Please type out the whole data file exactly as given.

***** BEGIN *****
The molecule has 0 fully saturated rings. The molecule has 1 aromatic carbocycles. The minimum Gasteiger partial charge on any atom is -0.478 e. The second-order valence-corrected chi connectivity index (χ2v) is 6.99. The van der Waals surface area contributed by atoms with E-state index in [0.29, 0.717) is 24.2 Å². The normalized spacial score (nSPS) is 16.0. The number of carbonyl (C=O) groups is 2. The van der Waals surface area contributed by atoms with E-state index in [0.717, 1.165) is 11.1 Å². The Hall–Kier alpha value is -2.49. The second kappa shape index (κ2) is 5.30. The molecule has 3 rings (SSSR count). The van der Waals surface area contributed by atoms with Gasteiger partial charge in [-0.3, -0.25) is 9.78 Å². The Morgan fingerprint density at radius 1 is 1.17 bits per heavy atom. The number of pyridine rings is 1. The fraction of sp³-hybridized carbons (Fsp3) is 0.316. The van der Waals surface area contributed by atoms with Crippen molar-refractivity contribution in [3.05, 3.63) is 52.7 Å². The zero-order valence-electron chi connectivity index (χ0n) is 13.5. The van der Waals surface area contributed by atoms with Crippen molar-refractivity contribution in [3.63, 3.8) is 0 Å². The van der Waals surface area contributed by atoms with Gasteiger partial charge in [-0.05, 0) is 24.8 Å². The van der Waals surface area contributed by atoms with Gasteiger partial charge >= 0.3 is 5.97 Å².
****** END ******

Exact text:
The molecule has 0 fully saturated rings. The molecule has 1 aromatic carbocycles. The minimum Gasteiger partial charge on any atom is -0.478 e. The second-order valence-corrected chi connectivity index (χ2v) is 6.99. The van der Waals surface area contributed by atoms with E-state index in [0.29, 0.717) is 24.2 Å². The normalized spacial score (nSPS) is 16.0. The number of carbonyl (C=O) groups is 2. The van der Waals surface area contributed by atoms with E-state index in [0.717, 1.165) is 11.1 Å². The Hall–Kier alpha value is -2.49. The second kappa shape index (κ2) is 5.30. The molecule has 3 rings (SSSR count). The van der Waals surface area contributed by atoms with Gasteiger partial charge in [-0.3, -0.25) is 9.78 Å². The Morgan fingerprint density at radius 1 is 1.17 bits per heavy atom. The number of pyridine rings is 1. The fraction of sp³-hybridized carbons (Fsp3) is 0.316. The van der Waals surface area contributed by atoms with Crippen molar-refractivity contribution in [3.05, 3.63) is 52.7 Å². The zero-order valence-electron chi connectivity index (χ0n) is 13.5. The van der Waals surface area contributed by atoms with Crippen molar-refractivity contribution in [3.63, 3.8) is 0 Å². The van der Waals surface area contributed by atoms with Gasteiger partial charge in [-0.05, 0) is 24.8 Å². The van der Waals surface area contributed by atoms with Gasteiger partial charge >= 0.3 is 5.97 Å².